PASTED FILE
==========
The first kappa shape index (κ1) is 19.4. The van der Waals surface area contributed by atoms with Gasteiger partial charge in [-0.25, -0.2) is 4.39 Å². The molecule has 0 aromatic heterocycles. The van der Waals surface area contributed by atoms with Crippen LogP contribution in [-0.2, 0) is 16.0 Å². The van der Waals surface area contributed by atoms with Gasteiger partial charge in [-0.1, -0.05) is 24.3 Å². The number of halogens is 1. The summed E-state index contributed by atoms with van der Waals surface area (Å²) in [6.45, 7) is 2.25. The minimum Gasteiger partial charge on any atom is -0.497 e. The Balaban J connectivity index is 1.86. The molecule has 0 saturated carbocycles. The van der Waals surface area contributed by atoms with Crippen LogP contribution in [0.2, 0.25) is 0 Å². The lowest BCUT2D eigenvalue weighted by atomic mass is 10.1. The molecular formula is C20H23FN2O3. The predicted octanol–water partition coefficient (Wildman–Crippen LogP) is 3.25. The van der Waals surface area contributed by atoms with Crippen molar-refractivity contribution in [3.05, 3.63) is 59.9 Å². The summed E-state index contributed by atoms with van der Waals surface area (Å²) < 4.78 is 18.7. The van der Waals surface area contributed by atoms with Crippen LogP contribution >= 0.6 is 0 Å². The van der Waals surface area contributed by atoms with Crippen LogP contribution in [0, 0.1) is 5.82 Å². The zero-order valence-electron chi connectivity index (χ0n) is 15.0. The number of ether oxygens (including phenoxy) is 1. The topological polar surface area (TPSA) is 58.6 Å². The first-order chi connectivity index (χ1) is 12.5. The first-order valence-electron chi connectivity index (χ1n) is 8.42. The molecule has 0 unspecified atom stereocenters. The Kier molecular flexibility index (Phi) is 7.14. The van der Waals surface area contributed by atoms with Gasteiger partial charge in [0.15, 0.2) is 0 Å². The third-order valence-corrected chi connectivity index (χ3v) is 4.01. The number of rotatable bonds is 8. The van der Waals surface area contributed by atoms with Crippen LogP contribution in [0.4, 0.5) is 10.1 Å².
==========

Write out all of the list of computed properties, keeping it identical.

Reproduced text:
The first kappa shape index (κ1) is 19.4. The van der Waals surface area contributed by atoms with Gasteiger partial charge in [-0.25, -0.2) is 4.39 Å². The molecule has 0 aromatic heterocycles. The van der Waals surface area contributed by atoms with Crippen LogP contribution in [-0.2, 0) is 16.0 Å². The van der Waals surface area contributed by atoms with Gasteiger partial charge in [-0.1, -0.05) is 24.3 Å². The number of halogens is 1. The summed E-state index contributed by atoms with van der Waals surface area (Å²) in [6.45, 7) is 2.25. The minimum Gasteiger partial charge on any atom is -0.497 e. The Balaban J connectivity index is 1.86. The molecule has 0 saturated carbocycles. The van der Waals surface area contributed by atoms with Crippen LogP contribution in [0.2, 0.25) is 0 Å². The lowest BCUT2D eigenvalue weighted by atomic mass is 10.1. The molecular formula is C20H23FN2O3. The predicted octanol–water partition coefficient (Wildman–Crippen LogP) is 3.25. The van der Waals surface area contributed by atoms with Crippen molar-refractivity contribution in [3.05, 3.63) is 59.9 Å². The summed E-state index contributed by atoms with van der Waals surface area (Å²) < 4.78 is 18.7. The van der Waals surface area contributed by atoms with Crippen LogP contribution >= 0.6 is 0 Å². The van der Waals surface area contributed by atoms with Crippen LogP contribution in [0, 0.1) is 5.82 Å². The zero-order valence-electron chi connectivity index (χ0n) is 15.0. The number of ether oxygens (including phenoxy) is 1. The topological polar surface area (TPSA) is 58.6 Å². The first-order chi connectivity index (χ1) is 12.5. The first-order valence-electron chi connectivity index (χ1n) is 8.42. The molecule has 0 unspecified atom stereocenters. The Kier molecular flexibility index (Phi) is 7.14. The van der Waals surface area contributed by atoms with Gasteiger partial charge in [0.15, 0.2) is 0 Å². The third-order valence-corrected chi connectivity index (χ3v) is 4.01. The number of rotatable bonds is 8. The van der Waals surface area contributed by atoms with Crippen LogP contribution in [0.4, 0.5) is 10.1 Å².